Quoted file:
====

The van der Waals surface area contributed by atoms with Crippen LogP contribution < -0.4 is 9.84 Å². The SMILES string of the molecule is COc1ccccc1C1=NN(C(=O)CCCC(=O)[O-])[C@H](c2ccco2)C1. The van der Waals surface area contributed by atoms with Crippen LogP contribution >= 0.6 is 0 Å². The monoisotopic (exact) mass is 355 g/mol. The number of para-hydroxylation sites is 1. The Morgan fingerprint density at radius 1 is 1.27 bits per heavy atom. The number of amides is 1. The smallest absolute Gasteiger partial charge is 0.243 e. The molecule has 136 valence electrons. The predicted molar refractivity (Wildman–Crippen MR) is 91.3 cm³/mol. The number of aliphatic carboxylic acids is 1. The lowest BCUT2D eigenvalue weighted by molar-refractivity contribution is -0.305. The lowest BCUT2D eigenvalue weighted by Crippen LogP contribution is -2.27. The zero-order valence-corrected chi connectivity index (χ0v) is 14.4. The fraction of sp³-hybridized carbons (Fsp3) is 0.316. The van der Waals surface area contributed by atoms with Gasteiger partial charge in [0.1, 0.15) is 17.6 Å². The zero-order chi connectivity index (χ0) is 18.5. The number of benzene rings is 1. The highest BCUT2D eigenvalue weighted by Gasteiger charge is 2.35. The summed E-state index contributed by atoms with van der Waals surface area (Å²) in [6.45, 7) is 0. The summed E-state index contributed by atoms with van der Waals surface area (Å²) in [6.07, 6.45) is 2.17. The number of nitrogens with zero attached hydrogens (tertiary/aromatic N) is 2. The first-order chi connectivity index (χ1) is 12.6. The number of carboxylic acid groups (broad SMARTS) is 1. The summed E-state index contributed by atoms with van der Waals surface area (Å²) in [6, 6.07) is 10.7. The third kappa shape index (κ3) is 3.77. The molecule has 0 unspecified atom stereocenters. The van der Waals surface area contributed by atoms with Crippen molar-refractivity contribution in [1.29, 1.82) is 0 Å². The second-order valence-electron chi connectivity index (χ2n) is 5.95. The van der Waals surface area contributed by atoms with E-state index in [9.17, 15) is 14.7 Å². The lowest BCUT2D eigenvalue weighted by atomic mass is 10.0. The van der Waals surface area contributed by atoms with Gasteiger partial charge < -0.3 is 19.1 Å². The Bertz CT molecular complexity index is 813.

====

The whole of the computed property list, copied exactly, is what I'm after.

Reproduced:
The van der Waals surface area contributed by atoms with Crippen LogP contribution < -0.4 is 9.84 Å². The SMILES string of the molecule is COc1ccccc1C1=NN(C(=O)CCCC(=O)[O-])[C@H](c2ccco2)C1. The van der Waals surface area contributed by atoms with Crippen LogP contribution >= 0.6 is 0 Å². The monoisotopic (exact) mass is 355 g/mol. The number of para-hydroxylation sites is 1. The Morgan fingerprint density at radius 1 is 1.27 bits per heavy atom. The number of amides is 1. The smallest absolute Gasteiger partial charge is 0.243 e. The molecule has 136 valence electrons. The predicted molar refractivity (Wildman–Crippen MR) is 91.3 cm³/mol. The number of aliphatic carboxylic acids is 1. The lowest BCUT2D eigenvalue weighted by molar-refractivity contribution is -0.305. The lowest BCUT2D eigenvalue weighted by Crippen LogP contribution is -2.27. The zero-order valence-corrected chi connectivity index (χ0v) is 14.4. The fraction of sp³-hybridized carbons (Fsp3) is 0.316. The van der Waals surface area contributed by atoms with Gasteiger partial charge in [0.1, 0.15) is 17.6 Å². The zero-order chi connectivity index (χ0) is 18.5. The number of benzene rings is 1. The highest BCUT2D eigenvalue weighted by Gasteiger charge is 2.35. The summed E-state index contributed by atoms with van der Waals surface area (Å²) in [6.45, 7) is 0. The summed E-state index contributed by atoms with van der Waals surface area (Å²) in [6.07, 6.45) is 2.17. The number of nitrogens with zero attached hydrogens (tertiary/aromatic N) is 2. The first-order chi connectivity index (χ1) is 12.6. The number of carboxylic acid groups (broad SMARTS) is 1. The summed E-state index contributed by atoms with van der Waals surface area (Å²) in [6, 6.07) is 10.7. The third kappa shape index (κ3) is 3.77. The molecule has 0 unspecified atom stereocenters. The van der Waals surface area contributed by atoms with Crippen molar-refractivity contribution in [1.29, 1.82) is 0 Å². The second-order valence-electron chi connectivity index (χ2n) is 5.95. The van der Waals surface area contributed by atoms with E-state index in [9.17, 15) is 14.7 Å². The lowest BCUT2D eigenvalue weighted by atomic mass is 10.0. The van der Waals surface area contributed by atoms with Gasteiger partial charge < -0.3 is 19.1 Å². The Bertz CT molecular complexity index is 813.